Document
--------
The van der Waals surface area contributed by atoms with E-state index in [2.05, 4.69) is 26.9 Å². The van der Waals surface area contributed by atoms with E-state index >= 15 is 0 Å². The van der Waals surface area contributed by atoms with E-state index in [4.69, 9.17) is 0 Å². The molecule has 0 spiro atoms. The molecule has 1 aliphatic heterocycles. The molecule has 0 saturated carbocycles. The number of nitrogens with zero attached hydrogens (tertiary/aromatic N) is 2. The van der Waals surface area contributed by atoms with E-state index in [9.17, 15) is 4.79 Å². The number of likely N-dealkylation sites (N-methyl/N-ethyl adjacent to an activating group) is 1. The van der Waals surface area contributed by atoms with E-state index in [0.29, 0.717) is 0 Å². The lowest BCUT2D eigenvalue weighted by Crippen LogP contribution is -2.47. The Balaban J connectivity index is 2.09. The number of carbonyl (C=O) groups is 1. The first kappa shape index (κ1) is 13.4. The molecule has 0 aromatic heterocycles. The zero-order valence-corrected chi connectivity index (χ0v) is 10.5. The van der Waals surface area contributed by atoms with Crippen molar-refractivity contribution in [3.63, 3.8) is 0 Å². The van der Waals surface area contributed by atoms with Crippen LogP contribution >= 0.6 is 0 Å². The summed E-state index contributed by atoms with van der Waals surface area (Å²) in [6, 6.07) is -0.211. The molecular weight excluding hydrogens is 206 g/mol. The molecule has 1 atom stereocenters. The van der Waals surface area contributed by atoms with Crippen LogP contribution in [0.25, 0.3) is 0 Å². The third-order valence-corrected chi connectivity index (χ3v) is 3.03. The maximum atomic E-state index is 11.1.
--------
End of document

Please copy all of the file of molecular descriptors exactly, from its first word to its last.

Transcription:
The van der Waals surface area contributed by atoms with E-state index in [2.05, 4.69) is 26.9 Å². The van der Waals surface area contributed by atoms with E-state index >= 15 is 0 Å². The van der Waals surface area contributed by atoms with E-state index in [4.69, 9.17) is 0 Å². The molecule has 0 spiro atoms. The molecule has 1 aliphatic heterocycles. The molecule has 0 saturated carbocycles. The number of nitrogens with zero attached hydrogens (tertiary/aromatic N) is 2. The van der Waals surface area contributed by atoms with E-state index in [9.17, 15) is 4.79 Å². The number of likely N-dealkylation sites (N-methyl/N-ethyl adjacent to an activating group) is 1. The van der Waals surface area contributed by atoms with E-state index in [0.29, 0.717) is 0 Å². The lowest BCUT2D eigenvalue weighted by Crippen LogP contribution is -2.47. The Balaban J connectivity index is 2.09. The number of carbonyl (C=O) groups is 1. The first kappa shape index (κ1) is 13.4. The molecule has 0 aromatic heterocycles. The zero-order valence-corrected chi connectivity index (χ0v) is 10.5. The van der Waals surface area contributed by atoms with Crippen molar-refractivity contribution in [3.63, 3.8) is 0 Å². The van der Waals surface area contributed by atoms with Crippen LogP contribution >= 0.6 is 0 Å². The summed E-state index contributed by atoms with van der Waals surface area (Å²) in [6, 6.07) is -0.211. The molecular weight excluding hydrogens is 206 g/mol. The molecule has 1 atom stereocenters. The van der Waals surface area contributed by atoms with Crippen LogP contribution in [0.25, 0.3) is 0 Å². The third-order valence-corrected chi connectivity index (χ3v) is 3.03. The maximum atomic E-state index is 11.1.